Thursday, May 24, 2007

Women and Jewelry

As a Lutheran there are issues in Christian living which for me are very neutral and minor, but for others are significant aspects of the Faith. One of those "issues" that surfaced recently in a discussion with a parishioner was the matter of whether women should wear jewelry. The question arose from some comments given by a person new to the Seventh-Day Adventist Church. I knew that this faith had strict laws regarding food and abstinence from alcohol, tobacco and caffeine. However, I was unaware, until recently, that they were among those who regarded the wearing of jewelry to be contrary to God's will.

Like the Amish, the appeal to 'plain living' with respect to clothing and adornment stems largely from two passages in the New Testament: , 11 Timothy 2:9, 10 and 1 Peter 3:3, 4. In the first Paul calls upon women, especially in the context of the worshiping assembly, to "adorn themselves modestly and sensibly in seemly apparel," then adding "not with braided hair or gold or pearls or costly attire...." In the second passage Peter writes that wives, in particular, should not let their "outward adorning" be with "braiding of hair, decoration of gold, an the wearing of robes," and then also adds that it should rather be "the hidden person of the heart with the imperishable jewel of a gentle and quiet spirit..."

Now the dilemma - Do Peter and Paul expressly forbid jewelry of any kind? According to people of the Amish and Seventh-Day Adventist traditions, apparently, the answer is yes. But is this a faithful rendering of the apostle's intent?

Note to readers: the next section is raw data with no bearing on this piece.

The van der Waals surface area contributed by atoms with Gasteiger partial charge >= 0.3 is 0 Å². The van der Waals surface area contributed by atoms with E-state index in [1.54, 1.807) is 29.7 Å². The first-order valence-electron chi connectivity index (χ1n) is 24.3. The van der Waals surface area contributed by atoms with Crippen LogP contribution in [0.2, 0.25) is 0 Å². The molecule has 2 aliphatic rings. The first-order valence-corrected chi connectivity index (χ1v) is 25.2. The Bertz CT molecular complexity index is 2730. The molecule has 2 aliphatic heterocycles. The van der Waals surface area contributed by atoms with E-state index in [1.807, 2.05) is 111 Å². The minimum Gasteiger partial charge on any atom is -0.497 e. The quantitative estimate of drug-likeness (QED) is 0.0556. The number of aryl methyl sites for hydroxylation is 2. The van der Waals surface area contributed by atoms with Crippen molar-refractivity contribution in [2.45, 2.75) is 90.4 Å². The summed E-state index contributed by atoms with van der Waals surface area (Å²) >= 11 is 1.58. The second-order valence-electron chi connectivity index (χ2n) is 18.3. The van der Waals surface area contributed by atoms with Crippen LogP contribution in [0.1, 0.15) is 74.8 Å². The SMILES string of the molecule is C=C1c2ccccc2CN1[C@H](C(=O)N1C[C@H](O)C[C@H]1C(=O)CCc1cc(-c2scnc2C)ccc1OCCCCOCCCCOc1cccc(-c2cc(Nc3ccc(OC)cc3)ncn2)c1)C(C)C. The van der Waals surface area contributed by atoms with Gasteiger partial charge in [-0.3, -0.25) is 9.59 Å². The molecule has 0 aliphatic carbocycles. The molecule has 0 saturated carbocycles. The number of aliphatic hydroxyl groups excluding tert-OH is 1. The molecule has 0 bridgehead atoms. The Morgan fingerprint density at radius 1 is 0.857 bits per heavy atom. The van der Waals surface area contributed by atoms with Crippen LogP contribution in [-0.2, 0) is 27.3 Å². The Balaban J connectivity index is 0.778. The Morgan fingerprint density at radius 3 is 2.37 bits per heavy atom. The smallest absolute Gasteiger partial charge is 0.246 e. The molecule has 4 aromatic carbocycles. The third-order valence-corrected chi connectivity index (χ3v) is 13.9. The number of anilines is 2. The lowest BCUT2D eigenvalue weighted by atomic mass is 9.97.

An axiom of biblical interpretation says that a text without a context is a pretext. In other words, to properly understand a passage of scripture we must understand the context that frames and informs it, otherwise we are simply reading into the passage what we want it to say. Secondly, we must also interpret scripture in light of the whole witness of God's Word. Passages taken alone without the fuller reference of other passages leave us with isolated bits and pieces subject to the whims of personal opinion. As Lutherans are wont to say: Scripture interprets scripture.

So, in light of above, how do we answer this challenge of jewelry and outward adornment in the Christian's life? For starters it would be good to examine other areas where believers were adorned with various jewels or precious metals, and note whether there was any condemnation of the practice. Genesis 24:47, 48 and Genesis 41:42 both provide examples in which Old Testament believers wore "outward" adornment without negative reactions. Isaiah 61:10 reminds us also of the customary practice of brides and grooms to be richly adorned likes kings and queens at their wedding, a picture of the believer as they are adorned in God's sight by his grace and righteousness. In Ezekiel 16:11-13 God says that he himself blessed his people with jewelry and ornaments of precious metals. More verses could be added, but the point is made. A blanket condemnation of such things in the Old Testament is missing.

In Luke 15:22 we read in one of Jesus' parables how the waiting Father welcomes his prodigal son back by putting a ring on his finger and a robe upon him. If such things were forbidden (as per Peter and Paul), would Jesus have used such a picture to illustrate the love of the heavenly Father?